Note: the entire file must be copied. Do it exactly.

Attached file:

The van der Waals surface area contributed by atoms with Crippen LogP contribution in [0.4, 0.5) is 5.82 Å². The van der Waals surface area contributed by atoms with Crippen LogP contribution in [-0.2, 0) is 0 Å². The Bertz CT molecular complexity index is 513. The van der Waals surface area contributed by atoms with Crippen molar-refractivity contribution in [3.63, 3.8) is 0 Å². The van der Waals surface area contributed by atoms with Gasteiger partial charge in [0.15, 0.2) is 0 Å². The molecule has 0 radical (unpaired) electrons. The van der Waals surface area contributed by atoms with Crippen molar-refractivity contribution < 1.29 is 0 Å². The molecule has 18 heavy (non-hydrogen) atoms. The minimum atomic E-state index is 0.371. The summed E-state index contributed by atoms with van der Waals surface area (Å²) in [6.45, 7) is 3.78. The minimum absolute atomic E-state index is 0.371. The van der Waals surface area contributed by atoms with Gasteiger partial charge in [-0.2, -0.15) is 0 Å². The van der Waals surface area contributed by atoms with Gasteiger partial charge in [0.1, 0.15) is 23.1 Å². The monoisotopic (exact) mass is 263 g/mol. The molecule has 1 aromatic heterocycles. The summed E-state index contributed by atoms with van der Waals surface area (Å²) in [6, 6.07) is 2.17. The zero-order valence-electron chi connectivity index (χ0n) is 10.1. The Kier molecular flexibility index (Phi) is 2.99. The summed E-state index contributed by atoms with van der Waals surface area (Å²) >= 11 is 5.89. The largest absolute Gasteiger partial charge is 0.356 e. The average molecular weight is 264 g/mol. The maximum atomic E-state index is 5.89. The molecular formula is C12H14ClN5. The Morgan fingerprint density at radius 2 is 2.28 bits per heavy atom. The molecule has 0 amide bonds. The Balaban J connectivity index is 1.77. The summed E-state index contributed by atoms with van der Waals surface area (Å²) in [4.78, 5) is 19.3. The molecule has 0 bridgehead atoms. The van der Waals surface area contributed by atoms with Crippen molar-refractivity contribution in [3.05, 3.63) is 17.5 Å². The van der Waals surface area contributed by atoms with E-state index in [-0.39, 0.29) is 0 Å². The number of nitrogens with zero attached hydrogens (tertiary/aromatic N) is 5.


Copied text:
The van der Waals surface area contributed by atoms with Crippen LogP contribution in [0.4, 0.5) is 5.82 Å². The van der Waals surface area contributed by atoms with Crippen LogP contribution in [-0.2, 0) is 0 Å². The Bertz CT molecular complexity index is 513. The van der Waals surface area contributed by atoms with Crippen molar-refractivity contribution in [3.63, 3.8) is 0 Å². The van der Waals surface area contributed by atoms with Gasteiger partial charge in [0.15, 0.2) is 0 Å². The molecule has 0 radical (unpaired) electrons. The van der Waals surface area contributed by atoms with Crippen molar-refractivity contribution < 1.29 is 0 Å². The molecule has 18 heavy (non-hydrogen) atoms. The minimum atomic E-state index is 0.371. The summed E-state index contributed by atoms with van der Waals surface area (Å²) in [6.45, 7) is 3.78. The minimum absolute atomic E-state index is 0.371. The van der Waals surface area contributed by atoms with Gasteiger partial charge in [-0.2, -0.15) is 0 Å². The van der Waals surface area contributed by atoms with Gasteiger partial charge in [0.1, 0.15) is 23.1 Å². The monoisotopic (exact) mass is 263 g/mol. The molecule has 1 aromatic heterocycles. The summed E-state index contributed by atoms with van der Waals surface area (Å²) in [6, 6.07) is 2.17. The zero-order valence-electron chi connectivity index (χ0n) is 10.1. The Kier molecular flexibility index (Phi) is 2.99. The summed E-state index contributed by atoms with van der Waals surface area (Å²) >= 11 is 5.89. The largest absolute Gasteiger partial charge is 0.356 e. The average molecular weight is 264 g/mol. The maximum atomic E-state index is 5.89. The molecular formula is C12H14ClN5. The Morgan fingerprint density at radius 2 is 2.28 bits per heavy atom. The molecule has 0 amide bonds. The Balaban J connectivity index is 1.77. The summed E-state index contributed by atoms with van der Waals surface area (Å²) in [4.78, 5) is 19.3. The molecule has 0 bridgehead atoms. The van der Waals surface area contributed by atoms with Crippen molar-refractivity contribution in [3.05, 3.63) is 17.5 Å². The van der Waals surface area contributed by atoms with E-state index in [-0.39, 0.29) is 0 Å². The number of nitrogens with zero attached hydrogens (tertiary/aromatic N) is 5.